granted review and affirmed.24
Case 11-cv-2933, Pet’r’s Mot. 9, 32, 40, 45, 48 (Aug. 19, 2011).
Case 11-cv-2933, slip op. at 5 (Kan. Dist. Ct. Mar. 8, 2012).
Gaines v. Kansas, No. 107, 993, 2013 WL 4729631 (Kan. Ct. App. Aug. 30, 2013).
Id. at *4–6.
Id. at *6–7.
No. 107,993, 2015 WL 340286 (Kan. Jan. 16, 2015).
While the § 60-1507 proceeding was on appeal, Petitioner filed a Motion to Correct
Sentence in his underlying criminal case in Sedgwick County District Court. He argued that the
district court miscalculated his criminal history score under Kansas v. Murdock, where the
Kansas Supreme Court considered how to determine whether certain pre-Kansas Sentencing
Guidelines Act (“KSGA”) convictions are person or nonperson crimes for criminal history
scoring purposes.25 The district court entered a Journal Entry of Hearing on Motion to Correct
Illegal Sentence on November 3, 2014, finding that the Murdock decision did not apply to
Petitioner’s pre-1993 in-state felony, and thus Petitioner’s criminal history score was correctly
calculated and should not be altered.26 Petitioner appealed, and the KCOA summarily affirmed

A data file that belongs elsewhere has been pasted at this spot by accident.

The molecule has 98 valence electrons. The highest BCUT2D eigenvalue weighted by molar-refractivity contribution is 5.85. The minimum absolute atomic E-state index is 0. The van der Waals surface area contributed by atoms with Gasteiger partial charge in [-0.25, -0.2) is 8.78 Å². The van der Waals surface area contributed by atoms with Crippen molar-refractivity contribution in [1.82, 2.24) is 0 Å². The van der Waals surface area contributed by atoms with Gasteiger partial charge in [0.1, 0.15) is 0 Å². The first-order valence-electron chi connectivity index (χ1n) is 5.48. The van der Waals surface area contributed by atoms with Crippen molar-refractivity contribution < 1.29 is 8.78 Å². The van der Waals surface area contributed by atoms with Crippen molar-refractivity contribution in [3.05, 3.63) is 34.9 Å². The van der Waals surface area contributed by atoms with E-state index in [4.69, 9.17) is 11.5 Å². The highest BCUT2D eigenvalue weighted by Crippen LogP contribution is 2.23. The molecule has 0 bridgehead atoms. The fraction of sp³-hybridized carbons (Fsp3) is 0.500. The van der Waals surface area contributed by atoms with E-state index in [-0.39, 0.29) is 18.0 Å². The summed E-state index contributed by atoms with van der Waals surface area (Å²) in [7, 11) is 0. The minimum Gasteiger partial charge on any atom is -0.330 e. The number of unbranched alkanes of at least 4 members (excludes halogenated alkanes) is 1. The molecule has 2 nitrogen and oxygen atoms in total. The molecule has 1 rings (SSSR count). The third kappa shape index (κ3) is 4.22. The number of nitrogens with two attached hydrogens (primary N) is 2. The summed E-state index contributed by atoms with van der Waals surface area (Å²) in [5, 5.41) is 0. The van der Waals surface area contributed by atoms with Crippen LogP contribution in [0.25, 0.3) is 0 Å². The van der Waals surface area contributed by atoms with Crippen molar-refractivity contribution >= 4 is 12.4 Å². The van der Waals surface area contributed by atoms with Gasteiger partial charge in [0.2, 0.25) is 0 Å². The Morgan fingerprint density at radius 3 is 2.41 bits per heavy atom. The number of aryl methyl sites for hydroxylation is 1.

the district court without an opinion.27 On December 21, 2016, the Kansas Supreme Court
Petitioner attempted to file a federal habeas petition after his original state habeas petition
was denied, but before he had exhausted his appeal on the motion to correct sentence. Finding
Petitioner’s federal habeas petition contained an unexhausted claim, Judge Crow dismissed it
without prejudice and directed him to file a new petition upon fully exhausting his state court
remedies.29 Petitioner timely filed this action on January 4, 2017, after the motion to correct
sentence was exhausted. Liberally construing his petition as the Court must, Petitioner asserts
three challenges to his state court proceedings: (1) his trial counsel was ineffective by failing to
litigate a motion in limine or contemporaneously object with respect to evidence about